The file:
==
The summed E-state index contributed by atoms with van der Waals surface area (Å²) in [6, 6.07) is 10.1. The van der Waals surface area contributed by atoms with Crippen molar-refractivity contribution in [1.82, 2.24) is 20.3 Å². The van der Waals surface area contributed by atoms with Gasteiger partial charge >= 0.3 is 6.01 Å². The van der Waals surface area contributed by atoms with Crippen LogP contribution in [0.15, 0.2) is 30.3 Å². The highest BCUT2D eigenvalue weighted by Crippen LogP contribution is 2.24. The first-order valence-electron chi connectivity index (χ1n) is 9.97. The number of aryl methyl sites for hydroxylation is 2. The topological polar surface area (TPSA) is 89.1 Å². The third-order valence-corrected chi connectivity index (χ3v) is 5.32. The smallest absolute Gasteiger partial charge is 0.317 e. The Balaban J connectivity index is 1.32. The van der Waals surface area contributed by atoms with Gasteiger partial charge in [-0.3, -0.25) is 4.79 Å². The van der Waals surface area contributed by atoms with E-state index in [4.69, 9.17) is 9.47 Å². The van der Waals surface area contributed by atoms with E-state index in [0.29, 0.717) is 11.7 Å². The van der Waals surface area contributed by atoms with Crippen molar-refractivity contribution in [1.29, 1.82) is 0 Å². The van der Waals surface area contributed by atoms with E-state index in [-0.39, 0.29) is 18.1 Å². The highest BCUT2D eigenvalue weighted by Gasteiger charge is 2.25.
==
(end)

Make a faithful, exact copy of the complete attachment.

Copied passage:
The summed E-state index contributed by atoms with van der Waals surface area (Å²) in [6, 6.07) is 10.1. The van der Waals surface area contributed by atoms with Crippen molar-refractivity contribution in [1.82, 2.24) is 20.3 Å². The van der Waals surface area contributed by atoms with Gasteiger partial charge >= 0.3 is 6.01 Å². The van der Waals surface area contributed by atoms with Crippen LogP contribution in [0.15, 0.2) is 30.3 Å². The highest BCUT2D eigenvalue weighted by Crippen LogP contribution is 2.24. The first-order valence-electron chi connectivity index (χ1n) is 9.97. The number of aryl methyl sites for hydroxylation is 2. The topological polar surface area (TPSA) is 89.1 Å². The third-order valence-corrected chi connectivity index (χ3v) is 5.32. The smallest absolute Gasteiger partial charge is 0.317 e. The Balaban J connectivity index is 1.32. The van der Waals surface area contributed by atoms with Gasteiger partial charge in [-0.3, -0.25) is 4.79 Å². The van der Waals surface area contributed by atoms with E-state index in [4.69, 9.17) is 9.47 Å². The van der Waals surface area contributed by atoms with E-state index in [0.29, 0.717) is 11.7 Å². The van der Waals surface area contributed by atoms with Crippen molar-refractivity contribution in [1.29, 1.82) is 0 Å². The van der Waals surface area contributed by atoms with E-state index in [-0.39, 0.29) is 18.1 Å². The highest BCUT2D eigenvalue weighted by Gasteiger charge is 2.25.